What is the lateral collateral ligament?
The lateral collateral ligament (LCL) runs along the outside of the knee and connects the femur (thighbone) to the fibula. Its main function is to help keep the knee stable, especially the outer aspect of the joint. LCL tears can occur with injuries such as a direct blow to the inside of the knee, a sharp change in direction, twisting the knee with the foot planted, or hyperextension of the knee.
How do I know if I need LCL surgery?
The treatment options for LCL injuries will depend on the severity of the injury and your lifestyle. The LCL does not heal as well on its own compared to other knee ligaments. Dr. Potts may recommend surgery to repair or reconstruct the LCL if the tear is severe, if your knee has significant instability, or if there is a combination of other injuries present.
What happens during LCL surgery?
There are two main types of surgeries to fix LCL tears: repair and reconstruction. LCL surgery is typically an open procedure since the ligament is located on the outside of the knee, and cannot be visualized with an arthroscope (a tiny camera placed in the knee joint).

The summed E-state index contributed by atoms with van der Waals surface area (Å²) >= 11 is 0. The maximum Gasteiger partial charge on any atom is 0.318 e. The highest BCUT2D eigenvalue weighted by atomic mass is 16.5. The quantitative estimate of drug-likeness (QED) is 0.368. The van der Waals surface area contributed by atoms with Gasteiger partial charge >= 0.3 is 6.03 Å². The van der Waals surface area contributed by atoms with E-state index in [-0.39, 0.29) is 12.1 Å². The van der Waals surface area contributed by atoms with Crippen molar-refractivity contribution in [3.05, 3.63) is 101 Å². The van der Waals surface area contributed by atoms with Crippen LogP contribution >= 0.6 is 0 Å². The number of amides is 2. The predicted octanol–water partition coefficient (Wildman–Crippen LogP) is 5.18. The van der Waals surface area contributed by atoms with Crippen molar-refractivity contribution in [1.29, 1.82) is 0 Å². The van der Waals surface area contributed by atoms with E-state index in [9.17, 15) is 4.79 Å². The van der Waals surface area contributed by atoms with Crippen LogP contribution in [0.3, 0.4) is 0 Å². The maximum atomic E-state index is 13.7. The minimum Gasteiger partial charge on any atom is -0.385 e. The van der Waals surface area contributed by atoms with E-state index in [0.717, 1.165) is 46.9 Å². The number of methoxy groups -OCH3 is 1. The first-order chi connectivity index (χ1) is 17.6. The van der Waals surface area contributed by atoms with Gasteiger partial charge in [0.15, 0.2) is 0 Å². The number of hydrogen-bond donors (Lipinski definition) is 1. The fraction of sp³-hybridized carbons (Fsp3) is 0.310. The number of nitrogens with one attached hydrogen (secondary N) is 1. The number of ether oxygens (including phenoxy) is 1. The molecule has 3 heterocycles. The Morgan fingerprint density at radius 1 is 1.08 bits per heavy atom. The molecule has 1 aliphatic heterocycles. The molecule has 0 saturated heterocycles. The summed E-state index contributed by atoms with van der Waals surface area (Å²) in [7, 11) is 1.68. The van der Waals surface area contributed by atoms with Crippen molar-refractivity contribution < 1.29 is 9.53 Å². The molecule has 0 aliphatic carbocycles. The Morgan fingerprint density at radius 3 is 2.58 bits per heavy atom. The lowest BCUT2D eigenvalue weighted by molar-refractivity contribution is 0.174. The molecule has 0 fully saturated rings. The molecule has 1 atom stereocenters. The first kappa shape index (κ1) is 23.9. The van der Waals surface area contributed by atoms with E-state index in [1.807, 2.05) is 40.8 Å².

- LCL Repair
- If the ligament was torn at the end where it attaches to bone, Dr. Potts will reattach the ligament using large sutures and suture anchors
- If the tear happened in the middle of the ligament, the torn ends can be sewn back together using strong and durable suture. This surgery is typically only appropriate if the tear is recent (within a few weeks from when the injury occurred)
- LCL Reconstruction
- If the damage to your ligament was so severe it cannot be repaired, Dr. Potts may recommend a reconstruction of your LCL. During this procedure, your ligament is rebuilt with a tendon graft. The graft is passed through bone tunnels and fixed to the bone using surgical screws and sutures